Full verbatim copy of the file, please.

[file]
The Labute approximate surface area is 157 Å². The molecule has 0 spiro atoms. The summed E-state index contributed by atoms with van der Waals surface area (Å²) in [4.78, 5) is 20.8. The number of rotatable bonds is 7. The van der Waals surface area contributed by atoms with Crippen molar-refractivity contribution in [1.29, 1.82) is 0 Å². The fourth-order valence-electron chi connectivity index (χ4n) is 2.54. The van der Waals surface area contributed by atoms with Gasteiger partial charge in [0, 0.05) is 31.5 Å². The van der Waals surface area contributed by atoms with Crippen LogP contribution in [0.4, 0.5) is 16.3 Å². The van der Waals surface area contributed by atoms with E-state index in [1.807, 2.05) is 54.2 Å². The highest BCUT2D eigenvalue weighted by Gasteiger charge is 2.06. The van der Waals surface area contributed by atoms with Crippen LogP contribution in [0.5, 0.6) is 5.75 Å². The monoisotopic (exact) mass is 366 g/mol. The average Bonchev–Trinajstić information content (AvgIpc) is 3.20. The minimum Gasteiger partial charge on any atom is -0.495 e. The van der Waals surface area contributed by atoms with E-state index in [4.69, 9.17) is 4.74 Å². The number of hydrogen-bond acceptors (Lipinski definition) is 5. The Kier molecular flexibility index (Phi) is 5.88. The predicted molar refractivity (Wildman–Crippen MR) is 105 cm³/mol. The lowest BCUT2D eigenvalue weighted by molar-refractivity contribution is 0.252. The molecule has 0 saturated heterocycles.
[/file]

The Labute approximate surface area is 157 Å². The molecule has 0 spiro atoms. The summed E-state index contributed by atoms with van der Waals surface area (Å²) in [4.78, 5) is 20.8. The number of rotatable bonds is 7. The van der Waals surface area contributed by atoms with Crippen molar-refractivity contribution in [1.29, 1.82) is 0 Å². The fourth-order valence-electron chi connectivity index (χ4n) is 2.54. The van der Waals surface area contributed by atoms with Gasteiger partial charge in [0, 0.05) is 31.5 Å². The van der Waals surface area contributed by atoms with Crippen LogP contribution in [0.4, 0.5) is 16.3 Å². The van der Waals surface area contributed by atoms with E-state index in [1.807, 2.05) is 54.2 Å². The highest BCUT2D eigenvalue weighted by Gasteiger charge is 2.06. The van der Waals surface area contributed by atoms with Crippen LogP contribution in [0.5, 0.6) is 5.75 Å². The monoisotopic (exact) mass is 366 g/mol. The average Bonchev–Trinajstić information content (AvgIpc) is 3.20. The minimum Gasteiger partial charge on any atom is -0.495 e. The van der Waals surface area contributed by atoms with E-state index in [4.69, 9.17) is 4.74 Å². The number of hydrogen-bond acceptors (Lipinski definition) is 5. The Kier molecular flexibility index (Phi) is 5.88. The predicted molar refractivity (Wildman–Crippen MR) is 105 cm³/mol. The lowest BCUT2D eigenvalue weighted by molar-refractivity contribution is 0.252. The molecule has 0 saturated heterocycles.